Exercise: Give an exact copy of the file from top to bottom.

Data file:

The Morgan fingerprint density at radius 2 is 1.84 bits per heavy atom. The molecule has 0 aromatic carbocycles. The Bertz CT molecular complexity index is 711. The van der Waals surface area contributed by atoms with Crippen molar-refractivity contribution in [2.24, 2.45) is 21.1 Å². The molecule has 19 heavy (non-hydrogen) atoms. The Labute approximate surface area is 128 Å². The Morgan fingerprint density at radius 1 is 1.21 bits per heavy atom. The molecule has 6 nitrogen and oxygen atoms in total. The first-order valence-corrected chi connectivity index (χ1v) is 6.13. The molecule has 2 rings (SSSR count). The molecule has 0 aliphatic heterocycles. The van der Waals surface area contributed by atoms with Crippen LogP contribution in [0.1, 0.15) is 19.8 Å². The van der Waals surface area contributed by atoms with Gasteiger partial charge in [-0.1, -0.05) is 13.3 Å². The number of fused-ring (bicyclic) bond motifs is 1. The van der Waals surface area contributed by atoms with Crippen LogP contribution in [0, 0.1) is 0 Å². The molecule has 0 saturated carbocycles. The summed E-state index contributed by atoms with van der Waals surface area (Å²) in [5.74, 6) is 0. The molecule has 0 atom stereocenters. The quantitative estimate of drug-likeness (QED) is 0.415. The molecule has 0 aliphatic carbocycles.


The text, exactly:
The Morgan fingerprint density at radius 2 is 1.84 bits per heavy atom. The molecule has 0 aromatic carbocycles. The Bertz CT molecular complexity index is 711. The van der Waals surface area contributed by atoms with Crippen molar-refractivity contribution in [2.24, 2.45) is 21.1 Å². The molecule has 19 heavy (non-hydrogen) atoms. The Labute approximate surface area is 128 Å². The Morgan fingerprint density at radius 1 is 1.21 bits per heavy atom. The molecule has 6 nitrogen and oxygen atoms in total. The first-order valence-corrected chi connectivity index (χ1v) is 6.13. The molecule has 2 rings (SSSR count). The molecule has 0 aliphatic heterocycles. The van der Waals surface area contributed by atoms with Crippen LogP contribution in [0.1, 0.15) is 19.8 Å². The van der Waals surface area contributed by atoms with Gasteiger partial charge in [-0.1, -0.05) is 13.3 Å². The number of fused-ring (bicyclic) bond motifs is 1. The van der Waals surface area contributed by atoms with Crippen LogP contribution in [0, 0.1) is 0 Å². The molecule has 0 saturated carbocycles. The summed E-state index contributed by atoms with van der Waals surface area (Å²) in [5.74, 6) is 0. The molecule has 0 atom stereocenters. The quantitative estimate of drug-likeness (QED) is 0.415. The molecule has 0 aliphatic carbocycles.